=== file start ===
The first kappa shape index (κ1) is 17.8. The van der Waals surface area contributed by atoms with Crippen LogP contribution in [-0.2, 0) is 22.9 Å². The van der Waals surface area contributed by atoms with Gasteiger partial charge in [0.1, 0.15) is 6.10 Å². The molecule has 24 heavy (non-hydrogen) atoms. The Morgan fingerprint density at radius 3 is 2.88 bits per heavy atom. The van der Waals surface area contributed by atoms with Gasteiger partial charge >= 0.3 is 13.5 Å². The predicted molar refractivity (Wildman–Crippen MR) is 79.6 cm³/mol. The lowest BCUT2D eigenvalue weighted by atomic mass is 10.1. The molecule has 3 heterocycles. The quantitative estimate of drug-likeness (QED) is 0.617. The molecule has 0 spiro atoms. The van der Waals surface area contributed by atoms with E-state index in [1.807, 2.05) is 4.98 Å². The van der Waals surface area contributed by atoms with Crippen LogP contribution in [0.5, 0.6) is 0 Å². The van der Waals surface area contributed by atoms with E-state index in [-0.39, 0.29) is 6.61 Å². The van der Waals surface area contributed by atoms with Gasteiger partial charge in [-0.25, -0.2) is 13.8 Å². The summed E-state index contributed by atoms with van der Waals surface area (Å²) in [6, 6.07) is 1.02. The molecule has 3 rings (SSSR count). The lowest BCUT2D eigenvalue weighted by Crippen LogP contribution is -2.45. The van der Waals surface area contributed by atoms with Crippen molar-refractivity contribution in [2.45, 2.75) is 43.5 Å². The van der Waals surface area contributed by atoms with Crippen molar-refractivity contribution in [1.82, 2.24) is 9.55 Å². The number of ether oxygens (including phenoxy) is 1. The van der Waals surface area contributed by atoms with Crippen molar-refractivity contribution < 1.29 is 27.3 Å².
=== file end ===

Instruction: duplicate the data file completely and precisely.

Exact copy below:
The first kappa shape index (κ1) is 17.8. The van der Waals surface area contributed by atoms with Crippen LogP contribution in [-0.2, 0) is 22.9 Å². The van der Waals surface area contributed by atoms with Gasteiger partial charge in [0.1, 0.15) is 6.10 Å². The molecule has 24 heavy (non-hydrogen) atoms. The Morgan fingerprint density at radius 3 is 2.88 bits per heavy atom. The van der Waals surface area contributed by atoms with Gasteiger partial charge >= 0.3 is 13.5 Å². The predicted molar refractivity (Wildman–Crippen MR) is 79.6 cm³/mol. The lowest BCUT2D eigenvalue weighted by atomic mass is 10.1. The molecule has 3 heterocycles. The quantitative estimate of drug-likeness (QED) is 0.617. The molecule has 0 spiro atoms. The van der Waals surface area contributed by atoms with E-state index in [1.807, 2.05) is 4.98 Å². The van der Waals surface area contributed by atoms with Crippen LogP contribution in [0.5, 0.6) is 0 Å². The van der Waals surface area contributed by atoms with E-state index in [-0.39, 0.29) is 6.61 Å². The van der Waals surface area contributed by atoms with Gasteiger partial charge in [-0.25, -0.2) is 13.8 Å². The summed E-state index contributed by atoms with van der Waals surface area (Å²) in [6, 6.07) is 1.02. The molecule has 3 rings (SSSR count). The lowest BCUT2D eigenvalue weighted by Crippen LogP contribution is -2.45. The van der Waals surface area contributed by atoms with Crippen molar-refractivity contribution in [2.45, 2.75) is 43.5 Å². The van der Waals surface area contributed by atoms with Crippen molar-refractivity contribution in [1.82, 2.24) is 9.55 Å². The number of ether oxygens (including phenoxy) is 1. The van der Waals surface area contributed by atoms with Crippen molar-refractivity contribution < 1.29 is 27.3 Å².